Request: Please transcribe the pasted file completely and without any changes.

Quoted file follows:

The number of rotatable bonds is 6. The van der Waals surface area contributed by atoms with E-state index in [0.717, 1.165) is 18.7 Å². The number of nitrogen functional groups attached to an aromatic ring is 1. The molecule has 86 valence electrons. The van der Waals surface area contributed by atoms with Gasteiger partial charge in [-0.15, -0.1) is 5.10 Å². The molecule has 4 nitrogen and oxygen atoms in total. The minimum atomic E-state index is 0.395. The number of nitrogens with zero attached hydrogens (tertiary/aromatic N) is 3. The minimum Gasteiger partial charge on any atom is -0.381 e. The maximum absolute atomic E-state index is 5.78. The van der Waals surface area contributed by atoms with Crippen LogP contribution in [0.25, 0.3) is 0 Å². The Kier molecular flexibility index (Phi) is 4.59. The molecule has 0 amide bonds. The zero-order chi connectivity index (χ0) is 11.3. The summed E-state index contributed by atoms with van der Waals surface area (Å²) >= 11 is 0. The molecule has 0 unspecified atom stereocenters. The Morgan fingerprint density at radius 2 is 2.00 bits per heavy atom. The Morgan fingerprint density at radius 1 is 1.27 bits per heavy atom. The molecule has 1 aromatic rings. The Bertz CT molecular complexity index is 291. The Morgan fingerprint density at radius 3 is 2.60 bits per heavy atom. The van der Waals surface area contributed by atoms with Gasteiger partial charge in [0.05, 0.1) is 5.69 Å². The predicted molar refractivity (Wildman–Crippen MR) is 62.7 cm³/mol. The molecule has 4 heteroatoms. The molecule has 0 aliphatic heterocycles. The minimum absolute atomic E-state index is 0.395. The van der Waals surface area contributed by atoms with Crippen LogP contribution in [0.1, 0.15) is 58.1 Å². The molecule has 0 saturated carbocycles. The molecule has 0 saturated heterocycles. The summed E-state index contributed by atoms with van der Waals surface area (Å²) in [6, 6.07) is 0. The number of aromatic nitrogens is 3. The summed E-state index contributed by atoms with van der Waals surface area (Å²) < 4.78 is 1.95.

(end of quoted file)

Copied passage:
The number of rotatable bonds is 6. The van der Waals surface area contributed by atoms with E-state index in [0.717, 1.165) is 18.7 Å². The number of nitrogen functional groups attached to an aromatic ring is 1. The molecule has 86 valence electrons. The van der Waals surface area contributed by atoms with Gasteiger partial charge in [-0.15, -0.1) is 5.10 Å². The molecule has 4 nitrogen and oxygen atoms in total. The minimum atomic E-state index is 0.395. The number of nitrogens with zero attached hydrogens (tertiary/aromatic N) is 3. The minimum Gasteiger partial charge on any atom is -0.381 e. The maximum absolute atomic E-state index is 5.78. The van der Waals surface area contributed by atoms with Crippen LogP contribution in [0.25, 0.3) is 0 Å². The Kier molecular flexibility index (Phi) is 4.59. The molecule has 0 amide bonds. The zero-order chi connectivity index (χ0) is 11.3. The summed E-state index contributed by atoms with van der Waals surface area (Å²) >= 11 is 0. The molecule has 0 unspecified atom stereocenters. The Morgan fingerprint density at radius 2 is 2.00 bits per heavy atom. The Morgan fingerprint density at radius 1 is 1.27 bits per heavy atom. The molecule has 1 aromatic rings. The Bertz CT molecular complexity index is 291. The Morgan fingerprint density at radius 3 is 2.60 bits per heavy atom. The van der Waals surface area contributed by atoms with Gasteiger partial charge in [0.05, 0.1) is 5.69 Å². The predicted molar refractivity (Wildman–Crippen MR) is 62.7 cm³/mol. The molecule has 4 heteroatoms. The molecule has 0 aliphatic heterocycles. The minimum absolute atomic E-state index is 0.395. The van der Waals surface area contributed by atoms with Crippen LogP contribution in [0.1, 0.15) is 58.1 Å². The molecule has 0 saturated carbocycles. The molecule has 0 saturated heterocycles. The summed E-state index contributed by atoms with van der Waals surface area (Å²) in [6, 6.07) is 0. The number of aromatic nitrogens is 3. The summed E-state index contributed by atoms with van der Waals surface area (Å²) < 4.78 is 1.95.